Fred Plotsky, who with his staff at Cool Runnings, arrange about 8,000 loads a year, sees the biggest issue facing truckers is financing, followed by the rules and regulations on the industry. “However, he adds, “If you can’t get the financing, the rules and regulations don’t matter.”
The president of Cool Runnings, based in Kenosha, WI, says truckers are facing rising costs with everything from tires to fuel and labor. An engine overhaul that was $13,000 two years ago now costs $20,000 to $21,000. The mechanics who work on those diesel engines have hourly rates that have increased from $60 to $100 per hour.
While the produce rates have gone up in recent weeks, the price of diesel fuel remains high as well. For example, Fred says a truck averaging five miles per gallon, running 3,700 miles per week, at today’s diesel prices, that is costing $3,000 a week, which is hard to finance.
While Cool Runnings charges a two percent fee for advances on loads, Fred points out a lot of truck brokers charge three to five percent.
“The broker has to borrow to finance advance loads. The bank is not loaning you that money for free,” Fred states. “Financing is tight. You either pay the bank, or the broker for the cash advance. It is going to cost you more either way.”
It used to be the average cash advance was around $500 to $700 for fuel to cover a trip from Idaho to Chicago. Now the advances are around $1,500. “You are talking two percent of $1,500 when it used to be two percent of $700. The truckers have to find a way to finance this themselves, while the others who do not figure it out fall by the wayside,” Fred says.
Cool Runnings works with a lot of owner operators and small fleet operations. “The guys who used to have 20 trucks now own eight or 10. If he had 10 trucks, now he only has three or four trucks,” Fred says. “They just don’t care anymore. They’ll say, `I’m tired of fighting the rules and regulations and everything else.'”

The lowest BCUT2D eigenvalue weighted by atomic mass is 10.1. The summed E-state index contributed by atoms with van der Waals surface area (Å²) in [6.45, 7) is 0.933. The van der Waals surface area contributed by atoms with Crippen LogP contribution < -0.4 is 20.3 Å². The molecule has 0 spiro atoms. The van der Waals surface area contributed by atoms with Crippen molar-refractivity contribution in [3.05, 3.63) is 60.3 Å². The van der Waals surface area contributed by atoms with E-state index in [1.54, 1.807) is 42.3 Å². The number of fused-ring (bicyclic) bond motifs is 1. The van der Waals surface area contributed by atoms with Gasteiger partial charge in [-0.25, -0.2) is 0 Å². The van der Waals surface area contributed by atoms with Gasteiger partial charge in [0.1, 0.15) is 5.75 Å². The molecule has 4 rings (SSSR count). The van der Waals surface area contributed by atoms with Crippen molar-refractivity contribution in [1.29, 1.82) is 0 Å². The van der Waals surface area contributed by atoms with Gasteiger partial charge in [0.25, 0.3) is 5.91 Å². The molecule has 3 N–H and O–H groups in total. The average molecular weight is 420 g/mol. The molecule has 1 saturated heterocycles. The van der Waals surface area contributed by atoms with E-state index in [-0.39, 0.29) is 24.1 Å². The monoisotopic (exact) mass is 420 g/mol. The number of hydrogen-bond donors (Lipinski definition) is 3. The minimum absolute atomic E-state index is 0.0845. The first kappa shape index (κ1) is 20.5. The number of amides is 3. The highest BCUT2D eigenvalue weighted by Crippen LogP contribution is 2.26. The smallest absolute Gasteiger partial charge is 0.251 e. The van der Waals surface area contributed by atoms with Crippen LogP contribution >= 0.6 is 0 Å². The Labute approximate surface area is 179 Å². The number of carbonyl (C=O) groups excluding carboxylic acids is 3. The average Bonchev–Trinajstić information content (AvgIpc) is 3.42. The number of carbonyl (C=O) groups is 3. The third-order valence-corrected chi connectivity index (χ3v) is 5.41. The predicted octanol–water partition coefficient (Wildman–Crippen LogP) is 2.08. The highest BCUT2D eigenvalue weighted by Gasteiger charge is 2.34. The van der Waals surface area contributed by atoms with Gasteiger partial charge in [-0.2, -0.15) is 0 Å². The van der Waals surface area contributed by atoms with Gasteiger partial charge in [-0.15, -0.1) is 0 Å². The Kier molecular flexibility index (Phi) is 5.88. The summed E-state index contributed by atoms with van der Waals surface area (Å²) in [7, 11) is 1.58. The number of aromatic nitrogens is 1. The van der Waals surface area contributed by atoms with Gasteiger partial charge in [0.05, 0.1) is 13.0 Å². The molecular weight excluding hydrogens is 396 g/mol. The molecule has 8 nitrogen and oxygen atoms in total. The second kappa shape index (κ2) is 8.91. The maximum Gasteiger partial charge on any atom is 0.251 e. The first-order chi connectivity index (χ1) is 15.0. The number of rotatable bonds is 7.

One example of excessive government interference, Fred notes, are the CARB (California Air Resources Board) rules in California. The requirements, some of which have to do with reducing emissions, increase the costs of operation and is make it very difficult for truckers to comply, much less continue to operate profitably.
He knows one trucker who hauls potatoes and french fries between Idaho and Utah. That trucker receives a consistent, steady fair rate. The trucker also does not have to comply with California’s CARB rules.
“Now that those rules are stabilized, just don’t keep changing them,” Fred states.
Although it has been nearly 26 years, it seems almost like yesterday when Ifirst met Fred Plotsky. I was riding in a car with a friend and business associate named Gary Robinson in Highland Park, IL during a week I was working in Chicago. Gary had just sold his truck brokerage, Cool Runnings.
“How would you like to meet the new owner of Cool Runnings? He’s really a great guy,” Gary asked me. In a moment, Gary had Fred dialed up on his car phone. I met up with Fred later that day and the rest is history. We have been friends ever since.
Fred and I immediately found a few things in common. We both had an interest in produce trucking for starters. Both of us loved to fish. Fred goes after northern pike, especially on fishing expeditions to Canada, while this southern boy prefers the warmer climates and large mouth (you might find Fred reporting to work at the Cool Runnings offices in Kenosha, WI, wearing shorts in January).
Fred also has love for listening to radio, and only a few months earlier in 1986 I had launched the Produce Truckers Network and had two radio stations airing it — WRVA in Richmond, VA with Big John Trimble and WMAQ in Chicago with Fred Sanders.
Both of us are sports fans with Fred a great follower of the Chicago White Sox and the Milwaukee Brewers. He is forgiving of my support of St. Louis Cardinals.
Over the years I’ve learned to respect Fred as a loving husband, great father, little league baseball coach — and a fair and honest businessman.
It has sort of become a tradition with Fred and I to occasionally have lunch together — usually involving chicken wings and root beer. It was during such a recent visit, Fred shared some thoughts on Cool Runnings, which he has owned since July 1986, as well as what is happening with the trucking industry, and what he views as the major concerns and issues with the professionals driving the big rigs. — By Bill Martin